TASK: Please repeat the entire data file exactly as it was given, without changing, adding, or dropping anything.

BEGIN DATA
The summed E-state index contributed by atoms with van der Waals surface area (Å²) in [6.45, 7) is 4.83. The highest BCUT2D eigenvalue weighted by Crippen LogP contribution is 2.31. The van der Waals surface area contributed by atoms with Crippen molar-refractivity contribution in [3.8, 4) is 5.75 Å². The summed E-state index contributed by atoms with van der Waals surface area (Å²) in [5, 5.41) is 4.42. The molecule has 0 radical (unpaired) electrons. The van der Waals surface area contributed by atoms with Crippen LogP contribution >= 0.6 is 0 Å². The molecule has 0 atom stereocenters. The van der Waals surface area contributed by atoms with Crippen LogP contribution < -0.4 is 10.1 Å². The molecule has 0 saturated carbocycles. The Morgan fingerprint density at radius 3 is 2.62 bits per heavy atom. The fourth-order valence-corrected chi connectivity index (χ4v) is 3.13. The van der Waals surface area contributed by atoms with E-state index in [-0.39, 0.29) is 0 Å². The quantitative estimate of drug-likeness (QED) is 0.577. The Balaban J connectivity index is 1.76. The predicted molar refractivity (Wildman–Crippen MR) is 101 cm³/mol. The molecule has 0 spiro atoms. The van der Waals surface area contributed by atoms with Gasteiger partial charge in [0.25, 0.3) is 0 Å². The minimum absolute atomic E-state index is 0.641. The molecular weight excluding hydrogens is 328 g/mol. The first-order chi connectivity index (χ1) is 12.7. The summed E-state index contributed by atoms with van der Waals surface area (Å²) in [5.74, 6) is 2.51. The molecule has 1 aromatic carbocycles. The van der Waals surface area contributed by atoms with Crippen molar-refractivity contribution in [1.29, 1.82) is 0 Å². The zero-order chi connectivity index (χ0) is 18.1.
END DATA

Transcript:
The summed E-state index contributed by atoms with van der Waals surface area (Å²) in [6.45, 7) is 4.83. The highest BCUT2D eigenvalue weighted by Crippen LogP contribution is 2.31. The van der Waals surface area contributed by atoms with Crippen molar-refractivity contribution in [3.8, 4) is 5.75 Å². The summed E-state index contributed by atoms with van der Waals surface area (Å²) in [5, 5.41) is 4.42. The molecule has 0 radical (unpaired) electrons. The van der Waals surface area contributed by atoms with Crippen LogP contribution >= 0.6 is 0 Å². The molecule has 0 atom stereocenters. The van der Waals surface area contributed by atoms with Crippen LogP contribution < -0.4 is 10.1 Å². The molecule has 0 saturated carbocycles. The Morgan fingerprint density at radius 3 is 2.62 bits per heavy atom. The fourth-order valence-corrected chi connectivity index (χ4v) is 3.13. The van der Waals surface area contributed by atoms with E-state index in [-0.39, 0.29) is 0 Å². The quantitative estimate of drug-likeness (QED) is 0.577. The Balaban J connectivity index is 1.76. The predicted molar refractivity (Wildman–Crippen MR) is 101 cm³/mol. The molecule has 0 spiro atoms. The van der Waals surface area contributed by atoms with Gasteiger partial charge in [0.25, 0.3) is 0 Å². The minimum absolute atomic E-state index is 0.641. The molecular weight excluding hydrogens is 328 g/mol. The first-order chi connectivity index (χ1) is 12.7. The summed E-state index contributed by atoms with van der Waals surface area (Å²) in [5.74, 6) is 2.51. The molecule has 1 aromatic carbocycles. The van der Waals surface area contributed by atoms with Crippen molar-refractivity contribution in [1.29, 1.82) is 0 Å². The zero-order chi connectivity index (χ0) is 18.1.